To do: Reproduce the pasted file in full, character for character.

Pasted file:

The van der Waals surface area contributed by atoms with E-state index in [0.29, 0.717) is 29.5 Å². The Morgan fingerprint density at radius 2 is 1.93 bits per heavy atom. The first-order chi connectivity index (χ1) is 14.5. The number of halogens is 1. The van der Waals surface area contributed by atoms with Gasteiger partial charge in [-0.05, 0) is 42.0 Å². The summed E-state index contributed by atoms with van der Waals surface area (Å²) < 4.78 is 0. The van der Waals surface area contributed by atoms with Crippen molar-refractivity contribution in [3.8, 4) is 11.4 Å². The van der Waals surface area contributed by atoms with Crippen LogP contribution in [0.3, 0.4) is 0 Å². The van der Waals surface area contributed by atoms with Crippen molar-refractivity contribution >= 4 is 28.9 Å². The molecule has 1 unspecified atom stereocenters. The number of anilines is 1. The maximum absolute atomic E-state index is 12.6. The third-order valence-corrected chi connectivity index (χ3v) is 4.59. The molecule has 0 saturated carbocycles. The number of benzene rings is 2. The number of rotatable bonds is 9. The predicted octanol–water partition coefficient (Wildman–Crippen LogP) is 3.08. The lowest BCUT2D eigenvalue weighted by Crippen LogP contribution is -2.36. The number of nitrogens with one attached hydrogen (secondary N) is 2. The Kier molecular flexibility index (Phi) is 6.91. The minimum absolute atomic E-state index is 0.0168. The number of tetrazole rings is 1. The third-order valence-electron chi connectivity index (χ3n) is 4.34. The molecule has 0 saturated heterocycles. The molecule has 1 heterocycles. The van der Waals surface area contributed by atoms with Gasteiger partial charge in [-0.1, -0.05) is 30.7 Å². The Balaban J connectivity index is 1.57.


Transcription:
The van der Waals surface area contributed by atoms with E-state index in [0.29, 0.717) is 29.5 Å². The Morgan fingerprint density at radius 2 is 1.93 bits per heavy atom. The first-order chi connectivity index (χ1) is 14.5. The number of halogens is 1. The van der Waals surface area contributed by atoms with Gasteiger partial charge in [-0.05, 0) is 42.0 Å². The summed E-state index contributed by atoms with van der Waals surface area (Å²) < 4.78 is 0. The van der Waals surface area contributed by atoms with Crippen molar-refractivity contribution in [3.8, 4) is 11.4 Å². The van der Waals surface area contributed by atoms with Crippen LogP contribution in [0.3, 0.4) is 0 Å². The van der Waals surface area contributed by atoms with Crippen molar-refractivity contribution >= 4 is 28.9 Å². The molecule has 1 unspecified atom stereocenters. The number of anilines is 1. The maximum absolute atomic E-state index is 12.6. The third-order valence-corrected chi connectivity index (χ3v) is 4.59. The molecule has 0 saturated carbocycles. The number of benzene rings is 2. The number of rotatable bonds is 9. The predicted octanol–water partition coefficient (Wildman–Crippen LogP) is 3.08. The lowest BCUT2D eigenvalue weighted by Crippen LogP contribution is -2.36. The number of nitrogens with one attached hydrogen (secondary N) is 2. The Kier molecular flexibility index (Phi) is 6.91. The minimum absolute atomic E-state index is 0.0168. The number of tetrazole rings is 1. The third-order valence-electron chi connectivity index (χ3n) is 4.34. The molecule has 0 saturated heterocycles. The molecule has 1 heterocycles. The van der Waals surface area contributed by atoms with Gasteiger partial charge in [-0.1, -0.05) is 30.7 Å². The Balaban J connectivity index is 1.57.